We realized that there was nothing we could do but as usual, I had to seek God to find some kind of peace. I knew as a Christian that I was to submit to our Pastors and overseers and now, we had a new set, filled with overseers we couldn’t agree with. So one day I picked up a little note, which must have been part of some study and it was the verse in Hebrews about submitting to overseers. I looked to God and got the impression that he was saying can you submit? My answer was no. I said to the Lord that I couldn’t submit to these overseers as they were unqualified to do what they were doing and there was our answer. It was time to move.

The weight of being ill and a church split was simply too much for us and leaving wasn’t easy by any means. But we graciously stepped away from the place we’d been saved, baptized and married with a sense of peace as well as grief. But as always, God provided hope. I listened to a preacher one day, a very wise and godly man and his message was about the decisions in life. He said don’t pitch a tent when you should build a house. And don’t build a house where you only need to pitch a tent. The last part was the answer we were looking for and we knew, that our time in another assembly was going to be temporary and that we’d be back in time.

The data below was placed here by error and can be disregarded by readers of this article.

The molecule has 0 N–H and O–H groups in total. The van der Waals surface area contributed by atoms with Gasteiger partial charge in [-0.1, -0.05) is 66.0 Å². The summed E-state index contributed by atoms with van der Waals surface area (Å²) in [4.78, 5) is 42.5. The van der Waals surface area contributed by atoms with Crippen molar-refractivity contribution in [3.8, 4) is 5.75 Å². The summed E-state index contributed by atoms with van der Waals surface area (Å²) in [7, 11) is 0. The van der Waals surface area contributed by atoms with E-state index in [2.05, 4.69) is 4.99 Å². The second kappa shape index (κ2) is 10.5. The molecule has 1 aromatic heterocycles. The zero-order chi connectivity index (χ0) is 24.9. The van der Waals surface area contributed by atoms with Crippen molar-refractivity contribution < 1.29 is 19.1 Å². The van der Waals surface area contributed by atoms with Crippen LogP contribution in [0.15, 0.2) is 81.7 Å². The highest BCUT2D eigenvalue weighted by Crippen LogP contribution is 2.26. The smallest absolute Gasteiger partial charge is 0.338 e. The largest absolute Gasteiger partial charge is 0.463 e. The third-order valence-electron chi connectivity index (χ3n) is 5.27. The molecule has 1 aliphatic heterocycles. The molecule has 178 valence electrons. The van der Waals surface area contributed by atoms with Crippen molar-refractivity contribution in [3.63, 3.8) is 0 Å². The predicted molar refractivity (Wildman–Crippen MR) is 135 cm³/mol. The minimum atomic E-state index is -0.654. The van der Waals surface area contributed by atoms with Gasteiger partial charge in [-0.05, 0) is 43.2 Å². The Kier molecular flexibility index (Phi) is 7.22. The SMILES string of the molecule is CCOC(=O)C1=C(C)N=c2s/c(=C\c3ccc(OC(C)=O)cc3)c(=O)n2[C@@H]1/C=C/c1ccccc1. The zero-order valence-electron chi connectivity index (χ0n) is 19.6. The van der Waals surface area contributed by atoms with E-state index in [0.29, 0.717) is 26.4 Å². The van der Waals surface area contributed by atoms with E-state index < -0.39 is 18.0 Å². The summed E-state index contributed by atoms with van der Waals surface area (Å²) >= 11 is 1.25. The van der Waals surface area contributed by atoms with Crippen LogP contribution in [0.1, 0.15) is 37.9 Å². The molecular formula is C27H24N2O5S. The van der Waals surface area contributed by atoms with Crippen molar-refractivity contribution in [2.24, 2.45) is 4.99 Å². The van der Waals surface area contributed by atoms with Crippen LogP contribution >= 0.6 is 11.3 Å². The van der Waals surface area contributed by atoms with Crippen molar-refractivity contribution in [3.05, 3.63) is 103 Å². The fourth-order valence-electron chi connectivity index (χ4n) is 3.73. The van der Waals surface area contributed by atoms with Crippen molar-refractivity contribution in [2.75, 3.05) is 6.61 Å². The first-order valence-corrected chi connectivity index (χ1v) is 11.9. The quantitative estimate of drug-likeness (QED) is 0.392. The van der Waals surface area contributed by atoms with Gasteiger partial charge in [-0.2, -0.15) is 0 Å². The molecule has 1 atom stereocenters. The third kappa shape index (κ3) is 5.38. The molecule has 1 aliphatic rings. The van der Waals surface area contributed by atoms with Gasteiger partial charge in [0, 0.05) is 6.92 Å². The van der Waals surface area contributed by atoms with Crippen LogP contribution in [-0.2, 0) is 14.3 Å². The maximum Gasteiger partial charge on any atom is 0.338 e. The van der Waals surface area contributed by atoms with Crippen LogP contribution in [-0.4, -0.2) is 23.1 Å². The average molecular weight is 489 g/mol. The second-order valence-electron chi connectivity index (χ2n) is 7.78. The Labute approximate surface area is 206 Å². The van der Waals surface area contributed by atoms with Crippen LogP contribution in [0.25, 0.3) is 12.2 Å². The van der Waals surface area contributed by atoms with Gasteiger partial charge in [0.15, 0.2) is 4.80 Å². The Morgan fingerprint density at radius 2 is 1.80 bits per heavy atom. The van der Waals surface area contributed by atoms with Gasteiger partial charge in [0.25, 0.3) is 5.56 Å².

Those first few months of being ill and having the weight of the church split so fresh in our minds, making it very difficult to watch the split. Some people stayed and others left for other churches, and I could do nothing but sit there and watch it happen. But if the split wasn’t bad enough, the thought of the ones who had neither stayed, nor gone to another church weighed heavily upon us. And again, I could do nothing but watch as these friends that we’d shared so much with, disappeared back into the world. They were hurt with no desire to enter another church building.

BLOG BLURB – Thankfully, I’d say that these splits are quite rare in the worldwode church, but unfortunately, in some instances, it can happen.

When a Church Splits
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About Steven Birnie

Steven Birnie is a former local Church Minister and the author of Christian publications which include non-fiction, fictional and teaching eBooks with audio sermons. From the north-east coast of Scotland, Pastor Steven is married to Sharon and together, they have two young children called Emily and David. After seven years of training, three years of overseeing youth and young adults and, three years of being the Assistant Pastor in his local Church, Pastor Steven moved on to focus on writing Christian Publications. In the future, he hopes to write The Tribulation Soldier, his newest Series of Fictional, Military EBooks on the End Times, the Rapture and the Tribulation Period, as a 2.5 Million Word Series. But despite continuing pastoral work and writing, Steven remains devoted to his children, enjoying his family life with caravan holidays in the Highlands, fishing, canoeing and his favourite pastime, riding his motorbike through the Scottish countryside.